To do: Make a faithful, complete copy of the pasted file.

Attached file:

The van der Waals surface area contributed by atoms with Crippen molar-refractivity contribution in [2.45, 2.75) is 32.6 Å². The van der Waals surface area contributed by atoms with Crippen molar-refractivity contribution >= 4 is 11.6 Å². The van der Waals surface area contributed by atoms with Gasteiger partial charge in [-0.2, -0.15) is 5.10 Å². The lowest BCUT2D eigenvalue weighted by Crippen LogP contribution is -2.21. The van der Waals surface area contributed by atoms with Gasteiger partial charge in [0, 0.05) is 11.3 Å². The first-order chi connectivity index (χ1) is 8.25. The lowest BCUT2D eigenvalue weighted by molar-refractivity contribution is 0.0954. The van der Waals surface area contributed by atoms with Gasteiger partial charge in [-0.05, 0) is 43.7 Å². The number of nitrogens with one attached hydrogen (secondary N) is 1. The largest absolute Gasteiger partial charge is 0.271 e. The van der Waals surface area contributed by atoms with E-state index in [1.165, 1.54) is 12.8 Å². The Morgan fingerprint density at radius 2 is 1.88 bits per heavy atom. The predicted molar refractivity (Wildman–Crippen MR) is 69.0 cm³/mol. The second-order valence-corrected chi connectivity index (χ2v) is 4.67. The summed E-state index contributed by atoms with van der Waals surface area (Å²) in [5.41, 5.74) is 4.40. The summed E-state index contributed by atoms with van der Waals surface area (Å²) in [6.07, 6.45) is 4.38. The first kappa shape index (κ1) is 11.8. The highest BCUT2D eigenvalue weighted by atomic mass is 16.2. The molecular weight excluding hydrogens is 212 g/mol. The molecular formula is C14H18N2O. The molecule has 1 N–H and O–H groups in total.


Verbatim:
The van der Waals surface area contributed by atoms with Crippen molar-refractivity contribution in [2.45, 2.75) is 32.6 Å². The van der Waals surface area contributed by atoms with Crippen molar-refractivity contribution >= 4 is 11.6 Å². The van der Waals surface area contributed by atoms with Gasteiger partial charge in [-0.2, -0.15) is 5.10 Å². The lowest BCUT2D eigenvalue weighted by Crippen LogP contribution is -2.21. The van der Waals surface area contributed by atoms with Gasteiger partial charge in [0, 0.05) is 11.3 Å². The first-order chi connectivity index (χ1) is 8.25. The lowest BCUT2D eigenvalue weighted by molar-refractivity contribution is 0.0954. The van der Waals surface area contributed by atoms with Gasteiger partial charge in [-0.05, 0) is 43.7 Å². The number of nitrogens with one attached hydrogen (secondary N) is 1. The largest absolute Gasteiger partial charge is 0.271 e. The van der Waals surface area contributed by atoms with E-state index in [1.165, 1.54) is 12.8 Å². The Morgan fingerprint density at radius 2 is 1.88 bits per heavy atom. The predicted molar refractivity (Wildman–Crippen MR) is 69.0 cm³/mol. The second-order valence-corrected chi connectivity index (χ2v) is 4.67. The summed E-state index contributed by atoms with van der Waals surface area (Å²) in [5.41, 5.74) is 4.40. The summed E-state index contributed by atoms with van der Waals surface area (Å²) in [6.07, 6.45) is 4.38. The first kappa shape index (κ1) is 11.8. The highest BCUT2D eigenvalue weighted by atomic mass is 16.2. The molecular weight excluding hydrogens is 212 g/mol. The molecular formula is C14H18N2O. The molecule has 1 N–H and O–H groups in total.